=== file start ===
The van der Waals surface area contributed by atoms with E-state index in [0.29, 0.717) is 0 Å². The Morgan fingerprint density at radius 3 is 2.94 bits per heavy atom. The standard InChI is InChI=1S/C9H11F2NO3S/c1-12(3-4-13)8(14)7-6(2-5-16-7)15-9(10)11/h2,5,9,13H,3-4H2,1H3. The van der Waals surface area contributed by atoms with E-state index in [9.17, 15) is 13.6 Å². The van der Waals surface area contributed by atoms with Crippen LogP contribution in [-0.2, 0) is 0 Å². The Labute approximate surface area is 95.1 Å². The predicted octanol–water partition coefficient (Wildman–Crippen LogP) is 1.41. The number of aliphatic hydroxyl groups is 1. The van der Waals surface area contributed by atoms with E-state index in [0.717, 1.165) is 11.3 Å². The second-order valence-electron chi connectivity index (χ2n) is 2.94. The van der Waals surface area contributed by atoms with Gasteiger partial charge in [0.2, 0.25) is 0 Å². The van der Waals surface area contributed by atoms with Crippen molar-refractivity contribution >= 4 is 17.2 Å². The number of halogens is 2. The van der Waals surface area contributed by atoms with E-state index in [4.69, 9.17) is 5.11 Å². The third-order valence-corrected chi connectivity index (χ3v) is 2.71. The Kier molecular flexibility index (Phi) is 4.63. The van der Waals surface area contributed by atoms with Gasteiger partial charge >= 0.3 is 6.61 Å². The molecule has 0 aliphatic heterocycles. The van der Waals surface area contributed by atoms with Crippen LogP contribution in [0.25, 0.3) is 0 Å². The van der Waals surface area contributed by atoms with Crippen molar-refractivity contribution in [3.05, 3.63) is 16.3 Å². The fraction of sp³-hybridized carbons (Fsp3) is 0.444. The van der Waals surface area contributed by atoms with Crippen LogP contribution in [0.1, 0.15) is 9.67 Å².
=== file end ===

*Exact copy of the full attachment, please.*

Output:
The van der Waals surface area contributed by atoms with E-state index in [0.29, 0.717) is 0 Å². The Morgan fingerprint density at radius 3 is 2.94 bits per heavy atom. The standard InChI is InChI=1S/C9H11F2NO3S/c1-12(3-4-13)8(14)7-6(2-5-16-7)15-9(10)11/h2,5,9,13H,3-4H2,1H3. The van der Waals surface area contributed by atoms with E-state index in [9.17, 15) is 13.6 Å². The van der Waals surface area contributed by atoms with Crippen LogP contribution in [-0.2, 0) is 0 Å². The Labute approximate surface area is 95.1 Å². The predicted octanol–water partition coefficient (Wildman–Crippen LogP) is 1.41. The number of aliphatic hydroxyl groups is 1. The van der Waals surface area contributed by atoms with E-state index in [0.717, 1.165) is 11.3 Å². The second-order valence-electron chi connectivity index (χ2n) is 2.94. The van der Waals surface area contributed by atoms with Gasteiger partial charge in [0.2, 0.25) is 0 Å². The van der Waals surface area contributed by atoms with Crippen molar-refractivity contribution >= 4 is 17.2 Å². The number of halogens is 2. The van der Waals surface area contributed by atoms with E-state index in [4.69, 9.17) is 5.11 Å². The third-order valence-corrected chi connectivity index (χ3v) is 2.71. The Kier molecular flexibility index (Phi) is 4.63. The van der Waals surface area contributed by atoms with Gasteiger partial charge >= 0.3 is 6.61 Å². The molecule has 0 aliphatic heterocycles. The van der Waals surface area contributed by atoms with Crippen LogP contribution in [0.25, 0.3) is 0 Å². The van der Waals surface area contributed by atoms with Crippen molar-refractivity contribution in [3.05, 3.63) is 16.3 Å². The fraction of sp³-hybridized carbons (Fsp3) is 0.444. The van der Waals surface area contributed by atoms with Crippen LogP contribution in [0.1, 0.15) is 9.67 Å².